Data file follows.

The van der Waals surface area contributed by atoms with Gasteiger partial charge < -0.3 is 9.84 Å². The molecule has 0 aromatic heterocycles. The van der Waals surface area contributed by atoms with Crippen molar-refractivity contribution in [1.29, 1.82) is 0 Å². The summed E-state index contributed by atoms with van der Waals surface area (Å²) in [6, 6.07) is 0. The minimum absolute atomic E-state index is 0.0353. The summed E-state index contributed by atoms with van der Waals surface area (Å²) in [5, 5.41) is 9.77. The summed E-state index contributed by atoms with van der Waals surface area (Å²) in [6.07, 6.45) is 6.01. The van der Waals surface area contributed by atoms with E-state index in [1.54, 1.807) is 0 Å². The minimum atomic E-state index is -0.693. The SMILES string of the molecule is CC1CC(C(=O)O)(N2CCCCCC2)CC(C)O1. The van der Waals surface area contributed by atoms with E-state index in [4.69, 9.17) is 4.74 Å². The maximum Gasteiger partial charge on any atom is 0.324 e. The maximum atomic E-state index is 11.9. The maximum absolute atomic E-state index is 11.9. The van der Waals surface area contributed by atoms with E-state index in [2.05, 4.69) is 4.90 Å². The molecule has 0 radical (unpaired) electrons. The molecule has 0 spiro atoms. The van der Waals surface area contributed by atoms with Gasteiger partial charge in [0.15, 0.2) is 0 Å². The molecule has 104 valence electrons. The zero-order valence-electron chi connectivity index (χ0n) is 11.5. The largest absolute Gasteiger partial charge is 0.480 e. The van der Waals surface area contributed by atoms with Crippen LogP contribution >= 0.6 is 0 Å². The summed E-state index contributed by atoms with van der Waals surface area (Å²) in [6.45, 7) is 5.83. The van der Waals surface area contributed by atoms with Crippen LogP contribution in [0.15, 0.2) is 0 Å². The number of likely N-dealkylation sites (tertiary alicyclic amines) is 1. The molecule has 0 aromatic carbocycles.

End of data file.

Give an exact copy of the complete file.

The van der Waals surface area contributed by atoms with Gasteiger partial charge < -0.3 is 9.84 Å². The molecule has 0 aromatic heterocycles. The van der Waals surface area contributed by atoms with Crippen molar-refractivity contribution in [1.29, 1.82) is 0 Å². The summed E-state index contributed by atoms with van der Waals surface area (Å²) in [6, 6.07) is 0. The minimum absolute atomic E-state index is 0.0353. The summed E-state index contributed by atoms with van der Waals surface area (Å²) in [5, 5.41) is 9.77. The summed E-state index contributed by atoms with van der Waals surface area (Å²) in [6.07, 6.45) is 6.01. The van der Waals surface area contributed by atoms with E-state index in [1.54, 1.807) is 0 Å². The minimum atomic E-state index is -0.693. The SMILES string of the molecule is CC1CC(C(=O)O)(N2CCCCCC2)CC(C)O1. The van der Waals surface area contributed by atoms with E-state index in [4.69, 9.17) is 4.74 Å². The maximum Gasteiger partial charge on any atom is 0.324 e. The maximum atomic E-state index is 11.9. The maximum absolute atomic E-state index is 11.9. The van der Waals surface area contributed by atoms with E-state index in [2.05, 4.69) is 4.90 Å². The molecule has 0 radical (unpaired) electrons. The molecule has 0 spiro atoms. The van der Waals surface area contributed by atoms with Gasteiger partial charge in [0.15, 0.2) is 0 Å². The molecule has 104 valence electrons. The zero-order valence-electron chi connectivity index (χ0n) is 11.5. The largest absolute Gasteiger partial charge is 0.480 e. The van der Waals surface area contributed by atoms with Crippen LogP contribution >= 0.6 is 0 Å². The summed E-state index contributed by atoms with van der Waals surface area (Å²) in [6.45, 7) is 5.83. The van der Waals surface area contributed by atoms with Crippen LogP contribution in [0.15, 0.2) is 0 Å². The number of likely N-dealkylation sites (tertiary alicyclic amines) is 1. The molecule has 0 aromatic carbocycles.